Bugs, triple trailers, and odd place names

I made it to Portland! 648.6 beautiful miles (well, *mostly* beautiful – more on that later) in about 12 hours. I left Fallon, NV, about 7:30 this morning, after cleaning the bugs off my windshield. You may remember from my trip in July that I wrote once about “bug storms,” where a swarm of them hits the windshield all at once. Well, it turns out that there are “thunder-bugstorms”:

100_4397and “shower-bugstorms”, like the one that coated the front of the truck last night. I couldn’t see well out of the windshield for the last half hour of my drive yesterday, even after using the wipers and the washer fluid. This is what the mirror, windshield, and grille looked like this morning:

100_4500 100_4498 100_4499

So after cleaning the windshield, I headed west on US 50 to where it met up with I-80. After about a half hour, I left the Interstate somewhere around Reno and headed north on US 395. That route took me up to Susanville, where I caught a series of California state routes through the Lasson and Shasta-Trinity National Forests. TREES! BIG TREES! LOTS OF BIG TREES! šŸ˜‰

And at one point I came around a curve in the road, and BAM! Mt. Shasta pops right in front of me!


The road ultimately curved around to the south (left) of the mountain, but to have it appear out of nowhere like this was almost magical.

I found a couple of interesting towns along I-5, too: Weed, CA (wonder what their principal crop is), and Drain, OR (now I know why Oregon is dry – all the water goes down the Drain). I also saw a billboard advertising the potential (?) State of Jefferson [a possibleĀ name for one of the six states CA might split into – someday], and a super-lifesize cow and calf sculpture set in a field. Both the billboard and the sculptures were a little south of Yreka, CA.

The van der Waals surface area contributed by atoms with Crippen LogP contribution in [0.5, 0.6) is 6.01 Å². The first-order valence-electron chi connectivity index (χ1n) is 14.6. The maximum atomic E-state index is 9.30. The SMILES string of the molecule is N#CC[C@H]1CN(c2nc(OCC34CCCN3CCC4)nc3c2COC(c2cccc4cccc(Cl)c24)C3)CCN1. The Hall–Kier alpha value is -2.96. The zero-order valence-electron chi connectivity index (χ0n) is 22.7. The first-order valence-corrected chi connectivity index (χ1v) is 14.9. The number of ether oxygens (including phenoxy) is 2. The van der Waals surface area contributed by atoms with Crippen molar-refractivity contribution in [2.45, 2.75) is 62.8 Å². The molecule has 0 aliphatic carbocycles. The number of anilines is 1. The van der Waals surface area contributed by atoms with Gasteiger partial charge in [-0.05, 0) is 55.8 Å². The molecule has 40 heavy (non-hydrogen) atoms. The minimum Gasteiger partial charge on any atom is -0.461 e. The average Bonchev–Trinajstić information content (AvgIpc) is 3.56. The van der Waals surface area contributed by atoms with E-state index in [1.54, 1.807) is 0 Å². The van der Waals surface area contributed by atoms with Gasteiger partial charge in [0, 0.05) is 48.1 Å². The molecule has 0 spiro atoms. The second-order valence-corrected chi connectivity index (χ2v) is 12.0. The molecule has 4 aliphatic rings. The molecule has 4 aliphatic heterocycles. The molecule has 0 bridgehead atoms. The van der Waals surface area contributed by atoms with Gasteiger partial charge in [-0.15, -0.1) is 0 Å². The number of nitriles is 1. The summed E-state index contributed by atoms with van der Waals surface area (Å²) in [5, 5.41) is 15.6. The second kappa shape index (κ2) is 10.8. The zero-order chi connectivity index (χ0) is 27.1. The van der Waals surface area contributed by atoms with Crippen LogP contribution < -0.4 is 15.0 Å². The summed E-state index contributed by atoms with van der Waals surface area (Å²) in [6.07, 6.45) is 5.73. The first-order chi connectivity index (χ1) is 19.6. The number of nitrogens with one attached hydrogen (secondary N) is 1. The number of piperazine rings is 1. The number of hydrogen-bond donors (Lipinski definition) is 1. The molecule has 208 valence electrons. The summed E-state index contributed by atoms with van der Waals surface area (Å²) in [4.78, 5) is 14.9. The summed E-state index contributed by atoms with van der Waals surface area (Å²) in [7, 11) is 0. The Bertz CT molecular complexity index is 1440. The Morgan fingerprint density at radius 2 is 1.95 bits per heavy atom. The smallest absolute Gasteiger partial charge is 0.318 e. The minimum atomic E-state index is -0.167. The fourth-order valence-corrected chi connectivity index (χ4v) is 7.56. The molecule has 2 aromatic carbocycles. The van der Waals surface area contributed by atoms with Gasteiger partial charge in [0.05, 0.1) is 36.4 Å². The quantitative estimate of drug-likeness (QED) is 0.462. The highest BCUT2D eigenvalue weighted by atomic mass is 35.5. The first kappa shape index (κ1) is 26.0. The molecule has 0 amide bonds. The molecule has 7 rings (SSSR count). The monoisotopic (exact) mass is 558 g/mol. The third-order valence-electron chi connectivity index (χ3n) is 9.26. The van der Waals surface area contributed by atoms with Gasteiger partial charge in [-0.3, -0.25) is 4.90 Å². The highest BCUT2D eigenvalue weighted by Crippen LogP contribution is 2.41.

A couple of oddities in Oregon: It is one of the two states (the other being New Jersey) where you aren’t allowed to pump your own gas. In Oregon, they’re more than happy to let you clean your own windshield, but you can’t pump your own gas. The other is that apparently hitchhikers aren’t frowned upon too strongly; I saw at least 5 on I-5 – and not on the access ramps, either. They were right on the main freeway itself. Oh yes, one more thing – I actually saw my first triple-trailer rigs today. One was on I-80 in Nevada, but most of them were on I-5 in Oregon. Interestingly, they have to have a sign on the back saying “Long Load” to let people behind them know, I guess, that it’ll take longer than usual to get past one (especially if you happen to be trying to pass it on a two-lane road!).

And about those “mostly beautiful” miles? Well, Nevada was greener up by Reno than down by Vegas, but not by much. All the miles on US 395 were dry and brownish. Once I got into the National Forests, though, the driving was gorgeous. Getting on I-5 put me back into drier vistas until I got to Oregon and some of the narrower valleys the road passed through. The highest point on I-5 is at Siskiyou Summit, 4,310 feet high (http://en.wikipedia.org/wiki/Siskiyou_Summit). *That* was beautiful! I was beginning to worry about our bicycle ride, because the route takes us close to I-5 in a few places, and I wasn’t seeing a lot of flat – it was ALL up and down. But the road finally leveled out, and so I think we’ll be okay.

So there you have it – some random (or not-so-random?) observations and thoughts from the road between Nevada and Oregon. Enjoy.



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